In keeping with their missions to encourage robust discussion, Boston Review and American Affairs will jointly convene a meeting that brings together social scientists from various ideological backgrounds to explore emerging ideas about rekindling industrial policy (IP) and will copublish, in print and online, the best ideas from that collaboration. Participants will explore five fundamental questions: (a) what is IP; (b) what is the theoretical case in favor (and against); (c) what is the history; (d) why might a revival of IP be needed now; and (e) what are promising directions for U.S. industrial policy. This convening follows a Hewlett-supported 2019 collaboration between Boston Review and American Affairs, which brought together a wide range of participants to discuss ways of moving beyond neoliberal, market-fundamentalist economic paradigms.
About the Grantee
P.O. Box 425786, Cambridge, MA, 02142, United States
Grants to this Grantee
for the Opportunity after Neoliberalism Project
Boston Review is a magazine of ideas, independent and nonprofit, founded on the premise that addressing the most profound contemporary social and political challenges requires serious public discussion. This project will challenge the neoliberal paradigm of meritocracy, which views individual achievement as an outcome of individual capacity and effort. While exploring new policy proposals, the goal is to rethink the philosophical foundations of ideas about opportunity, to imagine collective visions of opportunity and success, and offer alternatives to meritocracy as an idea that can deliver on the promise of equal opportunity. Through this grant, Boston Review will co-sponsor a conference on the topic with Brookings Institute and publish a series of (free) online articles, with the strongest featured in a print issue.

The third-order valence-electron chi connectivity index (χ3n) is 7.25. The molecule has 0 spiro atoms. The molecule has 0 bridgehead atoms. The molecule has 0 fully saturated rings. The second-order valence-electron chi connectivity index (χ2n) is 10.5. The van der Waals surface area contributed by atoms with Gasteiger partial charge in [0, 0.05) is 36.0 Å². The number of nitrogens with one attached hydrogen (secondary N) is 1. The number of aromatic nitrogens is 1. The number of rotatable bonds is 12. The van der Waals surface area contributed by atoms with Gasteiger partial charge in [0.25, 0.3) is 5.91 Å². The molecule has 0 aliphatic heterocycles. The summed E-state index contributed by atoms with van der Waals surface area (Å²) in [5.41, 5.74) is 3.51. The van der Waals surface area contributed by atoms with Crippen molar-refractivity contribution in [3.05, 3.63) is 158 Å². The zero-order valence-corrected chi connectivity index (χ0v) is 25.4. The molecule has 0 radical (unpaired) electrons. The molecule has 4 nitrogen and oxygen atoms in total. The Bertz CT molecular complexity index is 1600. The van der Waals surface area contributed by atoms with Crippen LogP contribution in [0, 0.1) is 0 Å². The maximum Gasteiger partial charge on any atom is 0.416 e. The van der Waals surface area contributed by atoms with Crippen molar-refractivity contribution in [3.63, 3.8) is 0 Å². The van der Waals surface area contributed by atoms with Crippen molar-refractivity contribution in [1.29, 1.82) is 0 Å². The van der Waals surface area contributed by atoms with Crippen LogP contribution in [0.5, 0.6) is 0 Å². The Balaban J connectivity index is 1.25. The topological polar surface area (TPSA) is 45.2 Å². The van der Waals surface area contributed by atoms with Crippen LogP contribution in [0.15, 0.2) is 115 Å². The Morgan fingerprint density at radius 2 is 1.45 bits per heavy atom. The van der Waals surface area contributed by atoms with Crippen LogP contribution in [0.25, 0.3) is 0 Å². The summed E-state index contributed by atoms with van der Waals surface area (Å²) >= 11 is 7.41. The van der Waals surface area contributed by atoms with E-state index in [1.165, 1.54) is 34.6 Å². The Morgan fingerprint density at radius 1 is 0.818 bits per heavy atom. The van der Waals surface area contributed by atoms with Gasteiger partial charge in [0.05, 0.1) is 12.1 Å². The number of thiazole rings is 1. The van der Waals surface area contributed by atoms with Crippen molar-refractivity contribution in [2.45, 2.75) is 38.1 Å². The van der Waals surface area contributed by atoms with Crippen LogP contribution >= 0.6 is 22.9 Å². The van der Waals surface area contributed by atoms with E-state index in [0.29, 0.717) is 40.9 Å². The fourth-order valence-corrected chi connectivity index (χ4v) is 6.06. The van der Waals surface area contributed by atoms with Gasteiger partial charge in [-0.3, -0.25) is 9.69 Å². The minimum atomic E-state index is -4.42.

for a matching grant for general operating support
Boston Review, a bimonthly political and literary magazine founded in 1975, aims to foster public discussion and thus promote a more deliberative democracy by publishing both essays by experts and unbiased investigative reporting, together with select poetry, fiction, and visual art. The Foundation has supported Boston Review since 2005. Readership has continued to grow in recent years, but the Review continues to struggle financially. Earned income now represents 40 percent of the Review’s budget but is unlikely to increase dramatically in light of the organization’s mission to provide on-line content free of charge. The Review will likely thus continue to raise 60 percent of its budget from small and large donors, which it has struggled to do. A matching grant from the Hewlett Foundation would provide Boston Review with a leveraged opportunity to take the first steps in a new fundraising strategy: hiring an in-house fundraiser and, ultimately, a publisher to support both the Review's business and editorial management.
for general operating support
Boston Review, a bimonthly political and literary magazine founded in 1975, aims to foster public discussion and thus promote a more deliberative democracy by publishing both essays by experts and unbiased investigative reporting, together with select poetry, fiction, and visual art. The Foundation has supported Boston Review since 2005. This grant, paired with a likely Organizational Effectiveness grant to improve the organization’s finances, would allow Boston Review to continue providing high-quality publications on important topics.